Joe Biden Won… Now What?

The election is over! Joe Biden and Kamala Harris won with an astounding 77 million votes. The celebrations and fanfare of Biden’s victory are beginning to settle, and, in its wake, we see a whole host of unanswered questions: will Donald Trump concede? How will the Republican Party move forward? Will they continue to embrace Trumpism? How will the Senate runoff elections in Georgia turn out? How will Biden govern––will he push for progressive policies or will he remain more moderate? And how on earth does our country begin to heal itself?

All of this is to say that this fight is not over. If you were among the record number of young people who registered and voted in this election, your work is not finished yet. The issues that motivated you to vote are far from resolved. Electing Biden was a step in the right direction. It was a step towards real action to combat climate change, gun violence, and police brutality; but we cannot confuse his victory with the victory of the movements and groups that propelled him to power.

We must not let ourselves get too comfortable: Trump was voted out (and he has not even conceded yet, but that’s an entirely different issue), but as Representative Alexandria Ocasio-Cortez tweeted in early 2019, removing Trump, “will not remove the infrastructure of an entire party that embraced him; the dark money that funded him; the online radicalization that drummed his army; nor the racism he amplified [and] reanimated.” We have a long way to go as a country, so the best thing we can all do is stay engaged. This election was dubbed the most important of our lifetime, and it appears that we succeeded, but to truly be successful and create meaningful changes in our institutions, we must continue to vote, pay attention to the state of our country, and question our corrupt systems even when they work in our favor.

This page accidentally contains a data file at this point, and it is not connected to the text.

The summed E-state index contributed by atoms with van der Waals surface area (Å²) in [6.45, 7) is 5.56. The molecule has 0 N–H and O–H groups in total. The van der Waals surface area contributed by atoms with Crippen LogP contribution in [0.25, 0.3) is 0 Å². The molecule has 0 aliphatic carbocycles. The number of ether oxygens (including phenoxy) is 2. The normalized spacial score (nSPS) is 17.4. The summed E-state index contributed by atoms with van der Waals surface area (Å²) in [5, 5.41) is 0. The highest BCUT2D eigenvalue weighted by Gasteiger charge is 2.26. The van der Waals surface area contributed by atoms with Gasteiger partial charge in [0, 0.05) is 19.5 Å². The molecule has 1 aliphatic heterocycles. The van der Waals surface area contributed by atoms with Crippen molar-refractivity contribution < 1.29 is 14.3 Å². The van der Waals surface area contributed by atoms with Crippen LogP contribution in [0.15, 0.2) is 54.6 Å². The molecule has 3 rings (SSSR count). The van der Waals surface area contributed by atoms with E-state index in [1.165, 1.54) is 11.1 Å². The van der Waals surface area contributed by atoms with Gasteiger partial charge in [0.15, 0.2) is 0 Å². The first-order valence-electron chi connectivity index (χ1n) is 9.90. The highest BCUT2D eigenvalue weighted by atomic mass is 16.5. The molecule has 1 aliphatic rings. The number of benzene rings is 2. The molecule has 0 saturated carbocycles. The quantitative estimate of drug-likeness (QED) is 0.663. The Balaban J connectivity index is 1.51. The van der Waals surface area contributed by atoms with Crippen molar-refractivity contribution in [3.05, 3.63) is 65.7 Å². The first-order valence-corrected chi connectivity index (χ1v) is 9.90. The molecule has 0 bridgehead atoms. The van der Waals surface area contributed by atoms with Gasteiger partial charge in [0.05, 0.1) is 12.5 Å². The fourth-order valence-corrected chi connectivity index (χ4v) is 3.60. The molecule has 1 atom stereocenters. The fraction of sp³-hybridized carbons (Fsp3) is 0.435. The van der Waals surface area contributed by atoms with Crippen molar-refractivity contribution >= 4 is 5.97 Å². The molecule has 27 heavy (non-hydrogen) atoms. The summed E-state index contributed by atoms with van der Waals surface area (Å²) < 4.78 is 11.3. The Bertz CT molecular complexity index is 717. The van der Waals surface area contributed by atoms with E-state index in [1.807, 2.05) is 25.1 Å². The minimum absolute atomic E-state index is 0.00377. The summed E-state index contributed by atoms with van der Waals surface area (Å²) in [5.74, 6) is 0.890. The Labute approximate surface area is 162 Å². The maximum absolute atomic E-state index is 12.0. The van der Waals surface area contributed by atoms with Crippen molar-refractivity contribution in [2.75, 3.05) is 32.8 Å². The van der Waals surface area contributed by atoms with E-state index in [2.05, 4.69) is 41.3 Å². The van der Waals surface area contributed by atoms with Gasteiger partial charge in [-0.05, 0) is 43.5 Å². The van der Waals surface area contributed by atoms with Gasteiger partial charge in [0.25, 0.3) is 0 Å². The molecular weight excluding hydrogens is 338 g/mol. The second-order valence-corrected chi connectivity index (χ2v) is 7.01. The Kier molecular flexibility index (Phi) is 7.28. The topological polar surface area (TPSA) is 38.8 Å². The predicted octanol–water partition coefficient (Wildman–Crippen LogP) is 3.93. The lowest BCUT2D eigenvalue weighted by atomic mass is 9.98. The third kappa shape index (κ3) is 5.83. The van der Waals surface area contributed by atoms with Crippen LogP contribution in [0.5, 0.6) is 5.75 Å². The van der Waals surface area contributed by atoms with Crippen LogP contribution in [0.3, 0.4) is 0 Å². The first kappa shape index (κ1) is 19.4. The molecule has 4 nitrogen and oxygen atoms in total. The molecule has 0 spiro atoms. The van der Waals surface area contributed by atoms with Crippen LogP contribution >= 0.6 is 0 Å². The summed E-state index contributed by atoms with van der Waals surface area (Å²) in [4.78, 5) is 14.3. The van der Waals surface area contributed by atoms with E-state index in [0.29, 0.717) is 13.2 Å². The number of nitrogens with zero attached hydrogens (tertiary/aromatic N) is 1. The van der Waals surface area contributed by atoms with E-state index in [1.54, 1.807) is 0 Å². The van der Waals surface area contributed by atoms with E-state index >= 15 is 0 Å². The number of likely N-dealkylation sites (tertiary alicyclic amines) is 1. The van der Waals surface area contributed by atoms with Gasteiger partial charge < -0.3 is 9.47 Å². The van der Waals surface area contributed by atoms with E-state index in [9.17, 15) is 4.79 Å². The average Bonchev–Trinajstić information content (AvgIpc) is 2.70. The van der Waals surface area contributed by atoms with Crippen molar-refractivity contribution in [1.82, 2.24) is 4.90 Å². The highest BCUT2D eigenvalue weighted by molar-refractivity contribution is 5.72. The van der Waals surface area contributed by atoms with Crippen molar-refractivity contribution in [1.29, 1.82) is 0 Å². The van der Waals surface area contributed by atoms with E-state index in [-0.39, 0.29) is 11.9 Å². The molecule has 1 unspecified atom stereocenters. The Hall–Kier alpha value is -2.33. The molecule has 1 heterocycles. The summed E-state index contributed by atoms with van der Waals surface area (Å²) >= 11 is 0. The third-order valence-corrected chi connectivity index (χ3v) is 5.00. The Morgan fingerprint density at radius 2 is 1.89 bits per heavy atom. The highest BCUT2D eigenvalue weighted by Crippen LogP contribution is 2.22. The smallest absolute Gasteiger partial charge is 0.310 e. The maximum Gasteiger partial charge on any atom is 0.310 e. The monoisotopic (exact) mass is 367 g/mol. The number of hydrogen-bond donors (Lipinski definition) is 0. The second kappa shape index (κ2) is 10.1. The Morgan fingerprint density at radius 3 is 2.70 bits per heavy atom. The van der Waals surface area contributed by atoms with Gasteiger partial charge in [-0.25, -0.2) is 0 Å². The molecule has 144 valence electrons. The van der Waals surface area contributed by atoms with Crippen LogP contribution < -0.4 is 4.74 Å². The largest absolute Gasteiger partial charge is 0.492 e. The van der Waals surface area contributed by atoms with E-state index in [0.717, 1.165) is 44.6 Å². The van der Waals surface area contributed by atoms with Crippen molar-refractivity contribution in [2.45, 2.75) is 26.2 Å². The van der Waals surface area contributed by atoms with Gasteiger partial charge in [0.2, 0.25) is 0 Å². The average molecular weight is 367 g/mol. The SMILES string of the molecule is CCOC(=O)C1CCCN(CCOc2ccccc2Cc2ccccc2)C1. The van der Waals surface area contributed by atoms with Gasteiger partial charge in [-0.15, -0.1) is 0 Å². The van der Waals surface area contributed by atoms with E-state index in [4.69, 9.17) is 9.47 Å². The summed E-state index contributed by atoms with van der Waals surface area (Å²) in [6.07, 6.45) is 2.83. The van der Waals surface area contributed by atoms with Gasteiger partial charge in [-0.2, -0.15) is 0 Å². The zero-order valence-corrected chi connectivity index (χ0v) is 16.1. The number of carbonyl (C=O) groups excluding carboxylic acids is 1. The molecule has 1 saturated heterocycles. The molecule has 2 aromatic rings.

That being said, we should also celebrate! In addition to the record high voter turnout and election of Joe Biden, there were many other victories on Election Day. The monumental nature of Kamala Harris’ candidacy was not discussed with as much intensity or fanfare as it was in Hillary Clinton’s 2016 campaign, but Harris broke barriers nonetheless as America’s first female, first Black, and first South Asian vice president-elect. Additionally, progressive policies and candidates found great success on Election Day: every candidate that co-sponsored Medicare for All in a swing district held onto their seat, as well as every member of The Squad; Cori Bush, a Fergusson activist, will become the first African-American woman to represent Missouri in the House of Representatives; four states voted to legalize marijuana and Oregon decriminalized small amounts of other drugs, and LGBTQ+ candidates won historic victories across the country. Much of this was overshadowed by the chaos of election day, but as the dust settles and we look ahead, we should celebrate these victories and be inspired by what they mean for our country.